And Now For Something Completely Different in British Columbia
This is a Sponsored Post.
This vast Canadian province is one of the most naturally stunning areas on our planet. Vancouver alone could take up an entire week, staying in some of the best hotels in British Columbia and visiting the many sites, parks, shops and restaurants. You could visit BC every year and still find something new to discover. With so much to see and do it’s hard to know where to begin, so stick a pin in a map if you like, but here are a couple of suggestions for something just a little bit out of the ordinary.
Queen Charlotte Islands – Haida Gwaii
If ever you feel like leaving behind the flashing neon lights and the deafening hum of traffic then this archipelago is the ultimate getaway. My father came here when he was young and has spent my whole life telling my just how stunning they are. I remember looking at his faded old photographs as a kid and thinking, ‘well they look OK I guess,’ finally he wore me down though and I decided to see what all the fuss was about. And boy was the fuss worth it! Nothing could have prepared me for the sheer tranquillity and the gentle beauty of the Queen Charlotte’s or Haida Gwaii as they are traditionally called. Haida Gwaii is made up of some 400, scarcely populated islands of glassy blue lakes that ripple only when a kayak glides over them, rolling hills, sheltered bays and deserted beaches where the only sounds are the wind and the occasional splashes of a curious fish. The unique flora and fauna, array of bird and marine life, not to mention the world’s largest black bears, are just some of the wonders these islands have to offer. It’s not only campsites and wilderness activities though. Massett in the north is the home to the Delta Wildlife Sanctuary and the local airport. Queen Charlotte is the administrative centre with a selection of shops and restaurants with an excellent choice of local food and drink. But most notably, Haida Gwaii is home to the Haida people. The main Haida villages are Skidgate, where there is a lovely new heritage centre and Old Massett on Graham Island, both maintaining a strong and vibrant Haida culture.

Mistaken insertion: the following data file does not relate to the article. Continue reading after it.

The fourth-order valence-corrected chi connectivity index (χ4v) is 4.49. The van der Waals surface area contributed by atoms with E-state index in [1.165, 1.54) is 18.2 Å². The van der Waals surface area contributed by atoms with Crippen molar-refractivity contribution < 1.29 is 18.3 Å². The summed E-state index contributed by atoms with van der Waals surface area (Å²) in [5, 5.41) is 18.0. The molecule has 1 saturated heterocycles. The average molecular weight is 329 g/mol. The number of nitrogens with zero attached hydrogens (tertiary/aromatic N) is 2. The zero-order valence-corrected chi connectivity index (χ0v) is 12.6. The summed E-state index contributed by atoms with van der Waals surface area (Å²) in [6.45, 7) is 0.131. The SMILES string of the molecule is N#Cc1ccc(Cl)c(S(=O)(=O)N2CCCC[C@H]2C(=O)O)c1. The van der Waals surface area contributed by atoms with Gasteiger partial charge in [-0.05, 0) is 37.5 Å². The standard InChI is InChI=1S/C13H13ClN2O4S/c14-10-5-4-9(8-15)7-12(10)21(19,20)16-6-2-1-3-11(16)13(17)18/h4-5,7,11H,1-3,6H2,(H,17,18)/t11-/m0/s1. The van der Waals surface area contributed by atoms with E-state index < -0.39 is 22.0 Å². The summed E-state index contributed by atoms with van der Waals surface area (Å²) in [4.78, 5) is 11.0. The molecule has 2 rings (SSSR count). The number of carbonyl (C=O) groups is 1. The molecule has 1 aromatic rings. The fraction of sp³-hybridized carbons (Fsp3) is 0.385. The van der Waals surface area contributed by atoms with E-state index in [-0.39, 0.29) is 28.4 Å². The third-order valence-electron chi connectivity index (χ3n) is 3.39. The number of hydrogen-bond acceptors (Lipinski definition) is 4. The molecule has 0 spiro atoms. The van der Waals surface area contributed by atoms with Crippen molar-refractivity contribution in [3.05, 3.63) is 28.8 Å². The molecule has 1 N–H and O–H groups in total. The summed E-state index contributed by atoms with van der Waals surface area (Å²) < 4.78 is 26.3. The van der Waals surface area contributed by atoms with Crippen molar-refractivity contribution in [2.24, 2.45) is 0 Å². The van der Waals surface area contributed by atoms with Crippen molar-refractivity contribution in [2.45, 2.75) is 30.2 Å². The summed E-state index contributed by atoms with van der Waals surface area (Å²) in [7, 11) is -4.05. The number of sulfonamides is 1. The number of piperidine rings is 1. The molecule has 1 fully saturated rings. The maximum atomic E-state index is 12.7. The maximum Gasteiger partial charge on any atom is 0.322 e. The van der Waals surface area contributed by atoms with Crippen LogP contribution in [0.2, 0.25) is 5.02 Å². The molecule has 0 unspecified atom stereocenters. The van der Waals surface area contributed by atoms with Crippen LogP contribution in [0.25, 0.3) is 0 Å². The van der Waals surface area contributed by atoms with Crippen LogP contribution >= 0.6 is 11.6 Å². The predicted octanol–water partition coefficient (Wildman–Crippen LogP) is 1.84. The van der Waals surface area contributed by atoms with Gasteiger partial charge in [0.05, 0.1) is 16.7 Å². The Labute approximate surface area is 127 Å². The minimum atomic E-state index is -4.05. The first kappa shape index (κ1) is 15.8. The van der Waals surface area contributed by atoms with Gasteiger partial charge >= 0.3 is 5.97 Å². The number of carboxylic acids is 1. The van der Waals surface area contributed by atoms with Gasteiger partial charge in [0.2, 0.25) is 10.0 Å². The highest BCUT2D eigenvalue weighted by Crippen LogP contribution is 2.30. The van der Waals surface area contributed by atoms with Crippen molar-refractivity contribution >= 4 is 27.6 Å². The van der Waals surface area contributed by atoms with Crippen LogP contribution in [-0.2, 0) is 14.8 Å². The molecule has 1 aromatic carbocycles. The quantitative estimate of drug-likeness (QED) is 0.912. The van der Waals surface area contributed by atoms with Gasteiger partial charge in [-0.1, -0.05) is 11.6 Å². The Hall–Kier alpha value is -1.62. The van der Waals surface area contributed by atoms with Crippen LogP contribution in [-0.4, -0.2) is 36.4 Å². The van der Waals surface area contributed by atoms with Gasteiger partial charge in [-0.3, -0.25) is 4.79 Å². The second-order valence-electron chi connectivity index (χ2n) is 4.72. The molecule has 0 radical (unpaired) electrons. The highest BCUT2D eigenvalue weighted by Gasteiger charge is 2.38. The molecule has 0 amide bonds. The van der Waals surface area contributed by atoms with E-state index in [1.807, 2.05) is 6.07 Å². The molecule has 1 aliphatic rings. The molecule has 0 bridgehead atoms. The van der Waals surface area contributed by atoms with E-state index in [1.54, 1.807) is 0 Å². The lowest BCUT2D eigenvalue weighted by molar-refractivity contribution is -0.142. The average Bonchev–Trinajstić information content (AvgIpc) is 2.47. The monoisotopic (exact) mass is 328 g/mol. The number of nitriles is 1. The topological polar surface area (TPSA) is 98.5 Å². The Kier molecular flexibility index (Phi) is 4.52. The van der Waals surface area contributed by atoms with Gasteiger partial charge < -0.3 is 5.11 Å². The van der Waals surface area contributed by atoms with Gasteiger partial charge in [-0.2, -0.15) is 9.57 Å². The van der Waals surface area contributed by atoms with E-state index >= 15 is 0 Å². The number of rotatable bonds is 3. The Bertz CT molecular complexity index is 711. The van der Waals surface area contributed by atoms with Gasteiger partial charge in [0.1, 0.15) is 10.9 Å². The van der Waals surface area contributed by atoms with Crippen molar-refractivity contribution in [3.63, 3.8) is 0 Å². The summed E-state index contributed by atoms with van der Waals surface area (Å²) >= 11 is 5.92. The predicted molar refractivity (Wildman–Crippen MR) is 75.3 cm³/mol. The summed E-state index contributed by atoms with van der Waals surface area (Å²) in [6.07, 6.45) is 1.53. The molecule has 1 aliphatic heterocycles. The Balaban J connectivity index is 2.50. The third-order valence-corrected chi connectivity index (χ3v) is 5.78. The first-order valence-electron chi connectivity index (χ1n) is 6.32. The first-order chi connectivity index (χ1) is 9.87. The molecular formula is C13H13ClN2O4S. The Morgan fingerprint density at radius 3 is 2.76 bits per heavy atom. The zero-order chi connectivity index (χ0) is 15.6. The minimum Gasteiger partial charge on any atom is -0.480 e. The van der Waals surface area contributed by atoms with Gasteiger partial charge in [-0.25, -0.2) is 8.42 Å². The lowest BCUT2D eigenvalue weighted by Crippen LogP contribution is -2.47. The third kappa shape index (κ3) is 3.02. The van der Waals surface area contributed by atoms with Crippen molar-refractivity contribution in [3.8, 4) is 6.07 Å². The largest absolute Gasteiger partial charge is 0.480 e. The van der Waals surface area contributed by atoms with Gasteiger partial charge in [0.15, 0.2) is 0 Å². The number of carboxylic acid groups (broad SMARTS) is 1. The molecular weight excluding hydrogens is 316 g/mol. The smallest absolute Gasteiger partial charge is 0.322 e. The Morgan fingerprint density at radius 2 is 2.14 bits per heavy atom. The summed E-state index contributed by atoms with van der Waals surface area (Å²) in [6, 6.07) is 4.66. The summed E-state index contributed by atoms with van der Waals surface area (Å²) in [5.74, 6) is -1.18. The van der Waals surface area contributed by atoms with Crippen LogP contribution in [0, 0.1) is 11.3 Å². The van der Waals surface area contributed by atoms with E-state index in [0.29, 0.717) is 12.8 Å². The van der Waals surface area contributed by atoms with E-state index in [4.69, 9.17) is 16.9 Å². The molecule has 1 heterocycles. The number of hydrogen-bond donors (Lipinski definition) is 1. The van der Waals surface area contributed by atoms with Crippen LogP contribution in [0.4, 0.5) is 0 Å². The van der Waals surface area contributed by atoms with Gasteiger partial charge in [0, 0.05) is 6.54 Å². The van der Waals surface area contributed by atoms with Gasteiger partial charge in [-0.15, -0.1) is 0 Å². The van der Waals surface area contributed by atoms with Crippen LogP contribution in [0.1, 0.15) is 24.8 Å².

In the Thompson Okanagan region, south of Kamloops sits an historical town with colourful heritage. Grand Forks is an architectural delight of Palladian red brick buildings, a lovely art gallery and the Fructova heritage centre set on the slopes of Hardy Mountain overlooking the town. There has been agricultural farming here in ‘sunshine valley’ for over 130 years and a mining community for not much less. But one of the most interesting cultural twists is the Doukhobor influence. A Russian pacifist group that fled persecution during the early 20th century’s revolution the Doukhobor’s settled in this quaint Canadian town. There influence can still be seen today with restaurants that serve Borscht and other Russian cuisine as well as the Doukhobor flower mill that still stands.
Nestled in the Monashee Mountains at the junction of the Kettle and Granby rivers the natural landscape that surrounds Grand Forks is a major drawer for any lover of outdoor activities. There’s excellent hiking, swimming, kayaking, canoeing, fishing and golf and in the winter months Phoenix Mountain offers great downhill skiing and snowboarding. And don’t be surprised if you see a deer walking down the high street, I so wish I’d taken a photograph of that one!
Author Bio: Liah S Thorley
Liah S Thorley is a travel writer and novelist from the UK. She has travelled extensively and particularly enjoys history and the arts.